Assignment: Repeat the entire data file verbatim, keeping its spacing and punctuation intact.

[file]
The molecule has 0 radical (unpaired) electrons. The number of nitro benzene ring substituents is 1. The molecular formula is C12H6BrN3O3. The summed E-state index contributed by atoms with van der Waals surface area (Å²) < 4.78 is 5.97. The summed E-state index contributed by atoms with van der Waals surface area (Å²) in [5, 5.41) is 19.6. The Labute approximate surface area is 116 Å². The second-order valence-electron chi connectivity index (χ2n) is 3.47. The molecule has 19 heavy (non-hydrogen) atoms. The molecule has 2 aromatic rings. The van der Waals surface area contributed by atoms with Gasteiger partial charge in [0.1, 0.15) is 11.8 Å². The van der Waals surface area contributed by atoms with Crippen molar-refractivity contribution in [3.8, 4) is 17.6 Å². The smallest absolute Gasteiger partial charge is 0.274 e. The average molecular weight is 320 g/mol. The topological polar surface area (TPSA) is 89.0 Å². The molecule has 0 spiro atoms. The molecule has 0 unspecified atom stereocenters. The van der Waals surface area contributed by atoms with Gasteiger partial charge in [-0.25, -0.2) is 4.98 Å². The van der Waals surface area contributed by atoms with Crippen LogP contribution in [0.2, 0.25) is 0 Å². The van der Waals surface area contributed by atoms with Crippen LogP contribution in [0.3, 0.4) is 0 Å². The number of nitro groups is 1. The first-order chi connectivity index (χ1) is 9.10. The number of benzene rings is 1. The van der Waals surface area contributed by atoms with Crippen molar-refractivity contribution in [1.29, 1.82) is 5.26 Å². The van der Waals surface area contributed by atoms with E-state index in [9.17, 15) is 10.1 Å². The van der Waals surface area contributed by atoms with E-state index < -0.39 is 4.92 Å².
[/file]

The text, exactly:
The molecule has 0 radical (unpaired) electrons. The number of nitro benzene ring substituents is 1. The molecular formula is C12H6BrN3O3. The summed E-state index contributed by atoms with van der Waals surface area (Å²) < 4.78 is 5.97. The summed E-state index contributed by atoms with van der Waals surface area (Å²) in [5, 5.41) is 19.6. The Labute approximate surface area is 116 Å². The second-order valence-electron chi connectivity index (χ2n) is 3.47. The molecule has 19 heavy (non-hydrogen) atoms. The molecule has 2 aromatic rings. The van der Waals surface area contributed by atoms with Gasteiger partial charge in [0.1, 0.15) is 11.8 Å². The van der Waals surface area contributed by atoms with Crippen molar-refractivity contribution in [3.8, 4) is 17.6 Å². The smallest absolute Gasteiger partial charge is 0.274 e. The average molecular weight is 320 g/mol. The topological polar surface area (TPSA) is 89.0 Å². The molecule has 0 spiro atoms. The molecule has 0 unspecified atom stereocenters. The van der Waals surface area contributed by atoms with Gasteiger partial charge in [-0.25, -0.2) is 4.98 Å². The van der Waals surface area contributed by atoms with Crippen LogP contribution in [0.2, 0.25) is 0 Å². The van der Waals surface area contributed by atoms with Crippen LogP contribution in [0.3, 0.4) is 0 Å². The number of nitro groups is 1. The first-order chi connectivity index (χ1) is 9.10. The number of benzene rings is 1. The van der Waals surface area contributed by atoms with Crippen molar-refractivity contribution in [1.29, 1.82) is 5.26 Å². The van der Waals surface area contributed by atoms with E-state index in [9.17, 15) is 10.1 Å². The van der Waals surface area contributed by atoms with E-state index < -0.39 is 4.92 Å².